[Bump to top - any more good stories out there? ] The IT Skeptic's new book Owning ITIL® is out now. The first ten people who contribute an accepted ITIL project horror story get a free copy of the book.

We could be overdoing our solutions to reporting requirements in IT Operations, whether it be CMDB, historical trending or service level reporting. Consider the option of on-demand operational data, and a specialist team to provide it.

APMG have published a book of rules for ITIL V3 certification and training. This is excellent, exactly the kind of thing that should be public. We now look forward to OGC, itSMF and TSO doing the same in other areas, such as:

  • acceptance of Complementary publications
  • contractual agreements between the entities (for example did you know that itSMF have a contractual agreement with APMG to “use all reasonable endeavours to promote and market their services worldwide”)
  • itSMF member code of conduct
  • IPESC charter and approvals process
  • itSMF charter(s) and constitution(s)

The booklet is excellent. It lays out just what we need to know. More of this please, Castle ITIL.

There were a few interesting bits...

Problems suffer from the important/urgent dilemma. They are very important but struggle to get attention in the less mature shops over the incoming bombardment of incidents.

This is over simplistic but cute

As the recession deepens, perhaps we need to lighten up some and make sure we don't over-spend on risk mitigation.

Here's an interesting new entrant in the SaaS ITSM/ITIL market, Beetil. You can trial it for free.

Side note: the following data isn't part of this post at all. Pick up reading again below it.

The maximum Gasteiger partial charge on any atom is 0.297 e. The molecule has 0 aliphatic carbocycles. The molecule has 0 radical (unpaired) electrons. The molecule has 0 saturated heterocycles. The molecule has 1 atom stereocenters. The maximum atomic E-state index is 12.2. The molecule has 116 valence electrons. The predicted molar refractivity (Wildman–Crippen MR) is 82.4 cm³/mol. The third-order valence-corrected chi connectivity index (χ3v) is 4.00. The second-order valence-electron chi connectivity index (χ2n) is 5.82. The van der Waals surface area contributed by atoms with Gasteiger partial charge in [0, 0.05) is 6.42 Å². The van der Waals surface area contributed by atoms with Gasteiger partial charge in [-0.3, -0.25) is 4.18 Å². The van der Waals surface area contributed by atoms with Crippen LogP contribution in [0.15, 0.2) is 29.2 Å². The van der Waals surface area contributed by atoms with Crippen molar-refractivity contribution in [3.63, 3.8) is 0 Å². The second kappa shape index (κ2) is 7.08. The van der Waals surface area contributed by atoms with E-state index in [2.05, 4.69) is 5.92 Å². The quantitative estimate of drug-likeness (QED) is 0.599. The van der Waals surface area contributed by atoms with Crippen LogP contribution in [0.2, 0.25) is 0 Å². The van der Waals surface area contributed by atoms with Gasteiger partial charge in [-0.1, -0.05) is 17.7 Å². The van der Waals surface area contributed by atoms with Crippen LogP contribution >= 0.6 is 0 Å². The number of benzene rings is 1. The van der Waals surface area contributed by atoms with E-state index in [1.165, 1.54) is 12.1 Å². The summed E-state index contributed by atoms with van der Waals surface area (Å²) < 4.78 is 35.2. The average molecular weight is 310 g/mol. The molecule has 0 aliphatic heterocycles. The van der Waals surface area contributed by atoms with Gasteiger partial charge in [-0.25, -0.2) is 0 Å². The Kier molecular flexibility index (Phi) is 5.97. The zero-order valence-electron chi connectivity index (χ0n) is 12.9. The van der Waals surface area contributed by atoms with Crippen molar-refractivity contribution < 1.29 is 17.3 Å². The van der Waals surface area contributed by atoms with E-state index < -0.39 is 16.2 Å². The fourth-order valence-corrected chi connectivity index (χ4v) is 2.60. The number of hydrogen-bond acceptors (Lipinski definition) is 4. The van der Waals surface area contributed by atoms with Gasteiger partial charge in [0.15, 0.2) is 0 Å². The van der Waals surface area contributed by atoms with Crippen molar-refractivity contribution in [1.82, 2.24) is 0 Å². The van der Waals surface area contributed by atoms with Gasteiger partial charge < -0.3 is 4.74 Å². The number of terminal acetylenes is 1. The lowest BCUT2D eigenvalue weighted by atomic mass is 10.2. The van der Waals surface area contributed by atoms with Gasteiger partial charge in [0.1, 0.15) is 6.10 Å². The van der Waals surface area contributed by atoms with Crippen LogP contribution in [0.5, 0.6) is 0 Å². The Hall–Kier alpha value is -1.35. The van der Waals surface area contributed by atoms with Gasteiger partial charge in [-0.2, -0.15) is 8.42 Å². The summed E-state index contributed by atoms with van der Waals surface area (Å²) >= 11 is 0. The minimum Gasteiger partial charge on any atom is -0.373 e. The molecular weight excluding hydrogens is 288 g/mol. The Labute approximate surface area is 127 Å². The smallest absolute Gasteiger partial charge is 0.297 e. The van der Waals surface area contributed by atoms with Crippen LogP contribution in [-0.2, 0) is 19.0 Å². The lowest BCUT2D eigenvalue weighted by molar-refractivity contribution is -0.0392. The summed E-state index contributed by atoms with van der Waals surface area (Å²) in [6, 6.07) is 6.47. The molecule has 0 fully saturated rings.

I'm a good citizen of the internet communities I inhabit. If something is not useful to me or could be improved, then I generally use the written contact mechanism to let them know. I'm a smart guy and tech-savvy so my messages are - I hope - pretty clear and to the point (if a bit abrasive - it's just the Antipodean in me). But I don't have a good success rate with them.

A recent lawsuit suggests that Microsoft Vista might be a ploy to charge even more for Windows XP. It is not as extreme as my suggestion that Microsoft might have engineered the recession to disguise the productivity impact of Vista. You never know...

Have you seen ISO/IEC 20000 as a mandatory requirement?

I just finished writing my non-review of The Cult of the Amateur when I found that Carr's at it too. Nicholas Carr of course. Apparently he too believes blogging is going to lead to the demise of professional journalism. What is it with otherwise intelligent people that they have to extrapolate a trend linearly to an apocalyptic conclusion? It shows a complete failure to grasp even the basics of systems theory.

If you want an ITIL V3 Expert certification, hurry before the fast-track is gone. Reportedly an ITIL V2 Manager's certificate followed by a Bridge course is the fastest and (relatively) cheapest route to an ITIL V3 Expert certification. The great lumbering beast that is the ITIL V3 certification program just took one more plodding step towards cutting it off.

My original article Community, Activity, Environment is no longer available at the original website so I am reposting it here.
The IT industry does not have a good track record for introducing new things. Projects fail, products don’t fit, results are unexpected, users are unhappy. “People Process Technology” is a useful model to help us do better, but it gets ignored more often than it gets applied. The IT Skeptic suggests redefining it to new terms will improve its acceptance. If we apply it more, we should have less IT failures.

I've just discovered Platen, a blog by Floyd Strimling. He's not a regular poster, and I don't always agree with him, but I have to commend a blog whose tagline is "where technology meets common sense". Floyd usually makes sense and he is always skeptical - my kind of blogger.

Today I'd like to share with you a quote from someone I consider the greatest business thinker since Drucker, greater even than the authors of Service Strategy. I am of course referring to Scott Adams.

There is a website that provides a commercial resale value for URLs. I'm delighted to learn that this blog's URL,

Whether you are a newcomer to itSMF or a member, there are some fundamental things the itSMF International website does not tell you.